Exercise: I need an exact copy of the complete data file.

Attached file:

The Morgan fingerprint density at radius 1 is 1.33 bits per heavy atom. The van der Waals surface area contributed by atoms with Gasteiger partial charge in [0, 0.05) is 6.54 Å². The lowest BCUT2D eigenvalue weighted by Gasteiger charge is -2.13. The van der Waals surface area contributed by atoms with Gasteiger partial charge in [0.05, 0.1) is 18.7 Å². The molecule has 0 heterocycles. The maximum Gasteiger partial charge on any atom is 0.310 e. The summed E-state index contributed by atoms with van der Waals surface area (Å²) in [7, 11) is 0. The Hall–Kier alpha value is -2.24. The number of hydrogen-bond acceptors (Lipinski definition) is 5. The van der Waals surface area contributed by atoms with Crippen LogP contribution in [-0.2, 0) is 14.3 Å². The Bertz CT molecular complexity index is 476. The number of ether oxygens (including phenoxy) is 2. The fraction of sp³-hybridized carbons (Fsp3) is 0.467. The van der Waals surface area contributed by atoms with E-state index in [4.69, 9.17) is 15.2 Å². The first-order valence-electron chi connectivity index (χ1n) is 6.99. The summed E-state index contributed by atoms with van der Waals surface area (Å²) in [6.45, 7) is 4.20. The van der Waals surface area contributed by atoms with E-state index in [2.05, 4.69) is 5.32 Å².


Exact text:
The Morgan fingerprint density at radius 1 is 1.33 bits per heavy atom. The van der Waals surface area contributed by atoms with Gasteiger partial charge in [0, 0.05) is 6.54 Å². The lowest BCUT2D eigenvalue weighted by Gasteiger charge is -2.13. The van der Waals surface area contributed by atoms with Gasteiger partial charge in [0.05, 0.1) is 18.7 Å². The molecule has 0 heterocycles. The maximum Gasteiger partial charge on any atom is 0.310 e. The summed E-state index contributed by atoms with van der Waals surface area (Å²) in [7, 11) is 0. The Hall–Kier alpha value is -2.24. The number of hydrogen-bond acceptors (Lipinski definition) is 5. The van der Waals surface area contributed by atoms with Crippen LogP contribution in [-0.2, 0) is 14.3 Å². The Bertz CT molecular complexity index is 476. The number of ether oxygens (including phenoxy) is 2. The fraction of sp³-hybridized carbons (Fsp3) is 0.467. The van der Waals surface area contributed by atoms with E-state index in [4.69, 9.17) is 15.2 Å². The first-order valence-electron chi connectivity index (χ1n) is 6.99. The summed E-state index contributed by atoms with van der Waals surface area (Å²) in [6.45, 7) is 4.20. The van der Waals surface area contributed by atoms with E-state index in [2.05, 4.69) is 5.32 Å².